However, this highly effective arrangement requires additional parts, which significantly increase the moving mass of the moveable part of the switching contact arrangement. They thus necessitate greater opening forces for the switching processes.
An embodiment of the invention includes a switching contact arrangement in which the current is deflected by way of a recess, in consequence producing an attraction force, which is dependent on the current, between the interacting switching contacts. It includes an object of simplifying the arrangement of the recess in such a way that it can be produced using simple means, and such that any design changes to the switching contact arrangement in order to accommodate the recess are as minor as possible.
According to an embodiment of the invention, an object may be achieved by the recess being incorporated in the stationary conductor piece such that the direction of the current in a part of the stationary conductor piece which is immediately adjacent to the stationary switching contact is aligned approximately parallel to the direction of the current in the moveable conductor piece. It is has been found that this simple configuration of the switching contact arrangement, which is associated with low costs, leads to a considerable reduction in the current-dependent, contact-lifting forces. One feature in this case is that no changes need be made to the normal configuration of the entire moveable part of the switching contact arrangement.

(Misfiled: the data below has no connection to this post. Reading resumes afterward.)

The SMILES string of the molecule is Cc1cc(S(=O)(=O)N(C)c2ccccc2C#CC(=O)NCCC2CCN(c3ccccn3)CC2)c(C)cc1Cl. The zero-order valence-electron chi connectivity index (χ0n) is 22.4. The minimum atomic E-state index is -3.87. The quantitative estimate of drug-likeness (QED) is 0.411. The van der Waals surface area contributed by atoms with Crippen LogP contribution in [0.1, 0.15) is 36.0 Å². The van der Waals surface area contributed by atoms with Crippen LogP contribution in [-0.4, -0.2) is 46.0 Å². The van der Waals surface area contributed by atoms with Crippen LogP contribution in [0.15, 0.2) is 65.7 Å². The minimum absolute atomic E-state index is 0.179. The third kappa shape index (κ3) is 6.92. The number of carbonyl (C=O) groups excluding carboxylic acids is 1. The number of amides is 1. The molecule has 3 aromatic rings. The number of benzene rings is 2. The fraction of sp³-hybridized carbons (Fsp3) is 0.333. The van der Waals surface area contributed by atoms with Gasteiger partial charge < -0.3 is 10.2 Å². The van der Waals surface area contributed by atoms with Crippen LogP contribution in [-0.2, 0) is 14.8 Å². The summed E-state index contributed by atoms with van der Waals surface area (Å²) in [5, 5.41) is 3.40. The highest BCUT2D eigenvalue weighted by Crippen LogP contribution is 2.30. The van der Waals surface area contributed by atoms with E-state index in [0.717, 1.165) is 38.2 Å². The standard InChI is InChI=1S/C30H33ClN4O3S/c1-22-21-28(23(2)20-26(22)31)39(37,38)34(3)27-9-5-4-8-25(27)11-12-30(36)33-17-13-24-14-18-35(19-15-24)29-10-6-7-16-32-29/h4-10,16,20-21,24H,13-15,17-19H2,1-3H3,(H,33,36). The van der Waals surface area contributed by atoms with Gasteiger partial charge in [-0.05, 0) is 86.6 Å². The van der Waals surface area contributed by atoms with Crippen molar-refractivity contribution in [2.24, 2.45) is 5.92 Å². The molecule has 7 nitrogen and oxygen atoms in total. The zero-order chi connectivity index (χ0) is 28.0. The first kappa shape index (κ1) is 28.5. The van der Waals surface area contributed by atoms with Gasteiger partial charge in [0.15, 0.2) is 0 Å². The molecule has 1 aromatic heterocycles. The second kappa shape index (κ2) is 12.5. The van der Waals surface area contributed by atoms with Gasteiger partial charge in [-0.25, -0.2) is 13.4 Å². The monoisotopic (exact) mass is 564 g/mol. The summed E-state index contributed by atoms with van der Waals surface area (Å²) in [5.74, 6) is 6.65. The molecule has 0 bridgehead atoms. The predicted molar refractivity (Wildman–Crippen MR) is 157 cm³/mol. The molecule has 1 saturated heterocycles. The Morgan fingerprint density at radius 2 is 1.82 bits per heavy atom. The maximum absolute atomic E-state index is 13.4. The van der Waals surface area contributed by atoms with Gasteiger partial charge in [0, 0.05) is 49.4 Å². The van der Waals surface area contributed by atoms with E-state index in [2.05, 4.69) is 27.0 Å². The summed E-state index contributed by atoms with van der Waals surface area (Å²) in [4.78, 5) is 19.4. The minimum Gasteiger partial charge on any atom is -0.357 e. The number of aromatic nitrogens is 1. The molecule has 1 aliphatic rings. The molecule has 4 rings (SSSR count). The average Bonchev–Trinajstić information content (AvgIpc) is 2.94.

For the purposes of an embodiment of the invention, it is possible to provide that the stationary switching contact is arranged on an area element of an end face of the stationary conductor piece facing the moveable switching contact, and a further area element forms a stationary initial contact piece. The recess is arranged close to the stationary switching contact and approximately parallel to the end face and, starting from an edge surface of the conductor piece, extending parallel to the initial contact piece into the stationary conductor piece.